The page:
IMF published staff report under the 2018 Article IV consultation with Finland. The overall financial sector is sound, although the sector's increased size and regional inter-connectedness have increased the demands on supervision. The banking sector is sound but has distinctive features that pose challenges for supervision. Immediate financial stability risks appear limited, but the system is highly concentrated, interconnected with financial sectors of other Nordic countries, and reliant on wholesale funding.
The report highlights that system-wide capital ratios exceed minimum requirements by a clear margin and leverage ratios have improved to levels above European averages. The quality of the loan stock is very good overall, with low levels of nonperforming loans (NPLs). The main risks to the banking system arise from the exposure to Nordic real estate markets and rollover risks from covered bond funding, which could escalate were there to be an increase in risk premia in global financial markets. Over half of bank lending is directed to real estate (including construction and housing corporations). The Finnish real estate investment market is estimated to be worth over a quarter of GDP in 2017, one of the largest in Europe. Danske Bank is a significant lender in Finland, but its branch activities in Finland are supervised by the Danish competent authority. The macro-prudential toolkit should be expanded to include debt-to-income and debt-service-to-income caps, supported by a comprehensive credit register. More data are needed to adequately monitor lending by non-banks, whose lending practices might also require changes to consumer protection laws.
The report concludes that the size of the banking sector has increased substantially with the recent re-domicile of Nordea to Finland. This has increased demands on supervision and heightened the importance of continued close regional cooperation and preparedness for crises. The responsible authorities have responded to the challenges posed by Nordea’s re-domicile, which has increased the size of the Finnish banking sector to about 3.75 times. FIN-FSA now has in its toolkit a new capital buffer—the bank-specific systemic risk buffer—in addition to global and other systemically important institution (G-SII and O-SII) buffers. These were set for financial institutions in June 2018 and became effective in January 2019; for Nordea, the binding buffer is the 3% set for its systemic risk buffer. ECB and Nordic authorities have reaffirmed their commitments to information exchange and cooperation, mitigating the risks of cross-border discrepancies. Nordea will contribute to the Finnish deposit guarantee fund with annual deposit guarantee fees, as with all banks in Finland. (The target for the Finnish fund is 0.8% of covered deposits by 2024.)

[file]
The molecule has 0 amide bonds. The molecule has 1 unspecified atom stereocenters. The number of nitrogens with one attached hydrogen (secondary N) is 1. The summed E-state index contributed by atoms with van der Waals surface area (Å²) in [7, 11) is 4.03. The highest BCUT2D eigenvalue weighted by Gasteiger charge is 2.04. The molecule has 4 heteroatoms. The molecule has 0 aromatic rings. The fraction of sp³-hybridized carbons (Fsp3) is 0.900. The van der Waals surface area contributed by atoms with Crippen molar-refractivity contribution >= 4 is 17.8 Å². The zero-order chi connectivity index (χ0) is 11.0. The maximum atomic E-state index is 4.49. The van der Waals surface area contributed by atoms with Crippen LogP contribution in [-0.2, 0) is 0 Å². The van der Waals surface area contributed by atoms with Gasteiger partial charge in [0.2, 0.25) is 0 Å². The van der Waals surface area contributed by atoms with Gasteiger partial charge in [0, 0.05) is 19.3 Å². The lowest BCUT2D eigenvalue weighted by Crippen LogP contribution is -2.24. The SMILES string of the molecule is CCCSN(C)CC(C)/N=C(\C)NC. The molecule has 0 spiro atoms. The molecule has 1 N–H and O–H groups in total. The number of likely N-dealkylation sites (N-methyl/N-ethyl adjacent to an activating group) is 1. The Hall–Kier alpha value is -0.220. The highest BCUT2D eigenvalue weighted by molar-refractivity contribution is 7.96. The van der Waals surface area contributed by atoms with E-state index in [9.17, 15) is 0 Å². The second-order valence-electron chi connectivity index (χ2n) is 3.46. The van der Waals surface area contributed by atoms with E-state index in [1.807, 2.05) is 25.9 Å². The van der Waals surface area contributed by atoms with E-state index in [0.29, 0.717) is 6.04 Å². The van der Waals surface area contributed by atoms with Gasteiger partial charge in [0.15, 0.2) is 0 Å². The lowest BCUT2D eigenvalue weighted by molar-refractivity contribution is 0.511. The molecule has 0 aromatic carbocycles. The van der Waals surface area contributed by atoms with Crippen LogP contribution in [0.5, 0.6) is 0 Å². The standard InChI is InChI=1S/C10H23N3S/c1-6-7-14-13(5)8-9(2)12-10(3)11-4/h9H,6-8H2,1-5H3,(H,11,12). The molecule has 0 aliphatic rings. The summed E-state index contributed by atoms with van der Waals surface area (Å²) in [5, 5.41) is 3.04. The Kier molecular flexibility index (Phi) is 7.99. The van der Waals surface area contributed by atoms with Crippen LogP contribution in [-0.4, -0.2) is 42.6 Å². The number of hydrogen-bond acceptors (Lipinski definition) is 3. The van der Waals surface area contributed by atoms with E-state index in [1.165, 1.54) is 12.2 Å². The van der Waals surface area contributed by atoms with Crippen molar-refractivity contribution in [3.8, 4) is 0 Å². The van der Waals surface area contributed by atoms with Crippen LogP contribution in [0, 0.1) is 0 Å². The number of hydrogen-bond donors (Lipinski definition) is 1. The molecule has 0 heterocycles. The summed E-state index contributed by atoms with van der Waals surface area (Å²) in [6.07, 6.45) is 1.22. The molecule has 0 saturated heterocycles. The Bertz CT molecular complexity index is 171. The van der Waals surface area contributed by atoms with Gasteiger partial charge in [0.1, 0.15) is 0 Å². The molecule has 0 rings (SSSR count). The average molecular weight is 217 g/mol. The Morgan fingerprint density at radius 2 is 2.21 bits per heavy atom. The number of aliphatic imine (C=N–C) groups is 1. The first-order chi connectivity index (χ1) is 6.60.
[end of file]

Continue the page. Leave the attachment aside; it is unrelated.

Nordea is also obliged to contribute to the Single Resolution Fund, like other euro area banks. No changes are expected to the single point of entry resolution strategy previously established for Nordea by the Swedish-led Supervisory College; the SRB has made decisions on minimum requirement for own funds and eligible liabilities (MREL) at the consolidated level, but decisions over, for example, subordination and intragroup MREL will be made in 2019. The report looks at digitalization as another growing challenge for supervision and regulation, owing to the rapid changes in services and platforms and the lack of data on activities of non-bank service providers. Since products are morphing quickly and across lines of supervision, approaches that stress regulation of activities might be more successful at managing prudential risks than those that regulate entities.